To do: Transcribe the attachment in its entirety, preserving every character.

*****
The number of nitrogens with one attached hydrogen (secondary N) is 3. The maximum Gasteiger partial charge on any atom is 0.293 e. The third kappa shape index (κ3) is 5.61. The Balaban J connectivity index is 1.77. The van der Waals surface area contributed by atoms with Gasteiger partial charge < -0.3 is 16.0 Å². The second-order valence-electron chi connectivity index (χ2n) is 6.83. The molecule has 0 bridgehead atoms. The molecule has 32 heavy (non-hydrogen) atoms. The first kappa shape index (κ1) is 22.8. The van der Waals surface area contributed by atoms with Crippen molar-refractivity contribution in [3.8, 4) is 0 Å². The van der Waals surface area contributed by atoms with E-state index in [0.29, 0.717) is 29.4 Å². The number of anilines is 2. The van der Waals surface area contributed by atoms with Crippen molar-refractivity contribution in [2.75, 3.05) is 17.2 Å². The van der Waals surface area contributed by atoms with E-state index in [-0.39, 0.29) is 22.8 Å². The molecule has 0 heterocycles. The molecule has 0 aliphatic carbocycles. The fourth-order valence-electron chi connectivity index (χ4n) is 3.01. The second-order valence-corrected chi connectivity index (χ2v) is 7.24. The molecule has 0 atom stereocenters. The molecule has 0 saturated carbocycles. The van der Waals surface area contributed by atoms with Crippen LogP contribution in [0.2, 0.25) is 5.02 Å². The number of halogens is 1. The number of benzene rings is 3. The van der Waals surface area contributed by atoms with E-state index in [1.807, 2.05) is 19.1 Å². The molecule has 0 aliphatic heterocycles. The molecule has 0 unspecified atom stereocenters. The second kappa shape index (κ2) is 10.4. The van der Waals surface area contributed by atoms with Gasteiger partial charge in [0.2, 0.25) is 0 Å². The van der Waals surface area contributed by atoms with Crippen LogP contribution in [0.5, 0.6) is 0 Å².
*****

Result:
The number of nitrogens with one attached hydrogen (secondary N) is 3. The maximum Gasteiger partial charge on any atom is 0.293 e. The third kappa shape index (κ3) is 5.61. The Balaban J connectivity index is 1.77. The van der Waals surface area contributed by atoms with Gasteiger partial charge < -0.3 is 16.0 Å². The second-order valence-electron chi connectivity index (χ2n) is 6.83. The molecule has 0 bridgehead atoms. The molecule has 32 heavy (non-hydrogen) atoms. The first kappa shape index (κ1) is 22.8. The van der Waals surface area contributed by atoms with Crippen molar-refractivity contribution in [3.8, 4) is 0 Å². The van der Waals surface area contributed by atoms with E-state index in [0.29, 0.717) is 29.4 Å². The number of anilines is 2. The van der Waals surface area contributed by atoms with Crippen molar-refractivity contribution in [2.75, 3.05) is 17.2 Å². The van der Waals surface area contributed by atoms with E-state index in [-0.39, 0.29) is 22.8 Å². The molecule has 0 heterocycles. The molecule has 0 aliphatic carbocycles. The fourth-order valence-electron chi connectivity index (χ4n) is 3.01. The second-order valence-corrected chi connectivity index (χ2v) is 7.24. The molecule has 0 atom stereocenters. The molecule has 0 saturated carbocycles. The van der Waals surface area contributed by atoms with Crippen LogP contribution in [0.2, 0.25) is 5.02 Å². The number of halogens is 1. The number of benzene rings is 3. The van der Waals surface area contributed by atoms with E-state index in [1.807, 2.05) is 19.1 Å². The molecule has 0 aliphatic heterocycles. The molecule has 0 unspecified atom stereocenters. The second kappa shape index (κ2) is 10.4. The van der Waals surface area contributed by atoms with Gasteiger partial charge in [0.2, 0.25) is 0 Å². The van der Waals surface area contributed by atoms with Crippen LogP contribution in [0.5, 0.6) is 0 Å².